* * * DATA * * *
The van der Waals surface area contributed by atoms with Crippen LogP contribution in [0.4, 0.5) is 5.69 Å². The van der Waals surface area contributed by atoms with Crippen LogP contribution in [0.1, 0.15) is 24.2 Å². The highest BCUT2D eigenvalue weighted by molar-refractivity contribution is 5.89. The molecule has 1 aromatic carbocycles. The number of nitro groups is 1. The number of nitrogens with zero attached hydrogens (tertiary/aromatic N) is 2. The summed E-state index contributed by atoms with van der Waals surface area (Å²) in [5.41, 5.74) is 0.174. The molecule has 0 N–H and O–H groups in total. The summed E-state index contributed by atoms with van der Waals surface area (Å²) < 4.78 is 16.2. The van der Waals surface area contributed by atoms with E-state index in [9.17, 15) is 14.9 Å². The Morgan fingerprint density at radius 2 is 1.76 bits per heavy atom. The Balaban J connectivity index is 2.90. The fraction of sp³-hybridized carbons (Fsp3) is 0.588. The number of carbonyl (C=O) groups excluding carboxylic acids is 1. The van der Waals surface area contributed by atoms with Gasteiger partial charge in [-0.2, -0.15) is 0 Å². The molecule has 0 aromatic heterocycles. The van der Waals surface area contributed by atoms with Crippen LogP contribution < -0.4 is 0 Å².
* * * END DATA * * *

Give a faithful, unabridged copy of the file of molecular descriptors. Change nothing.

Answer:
The van der Waals surface area contributed by atoms with Crippen LogP contribution in [0.4, 0.5) is 5.69 Å². The van der Waals surface area contributed by atoms with Crippen LogP contribution in [0.1, 0.15) is 24.2 Å². The highest BCUT2D eigenvalue weighted by molar-refractivity contribution is 5.89. The molecule has 1 aromatic carbocycles. The number of nitro groups is 1. The number of nitrogens with zero attached hydrogens (tertiary/aromatic N) is 2. The summed E-state index contributed by atoms with van der Waals surface area (Å²) in [5.41, 5.74) is 0.174. The molecule has 0 N–H and O–H groups in total. The summed E-state index contributed by atoms with van der Waals surface area (Å²) < 4.78 is 16.2. The van der Waals surface area contributed by atoms with E-state index in [9.17, 15) is 14.9 Å². The Morgan fingerprint density at radius 2 is 1.76 bits per heavy atom. The Balaban J connectivity index is 2.90. The fraction of sp³-hybridized carbons (Fsp3) is 0.588. The number of carbonyl (C=O) groups excluding carboxylic acids is 1. The van der Waals surface area contributed by atoms with Gasteiger partial charge in [-0.2, -0.15) is 0 Å². The molecule has 0 aromatic heterocycles. The van der Waals surface area contributed by atoms with Crippen LogP contribution < -0.4 is 0 Å².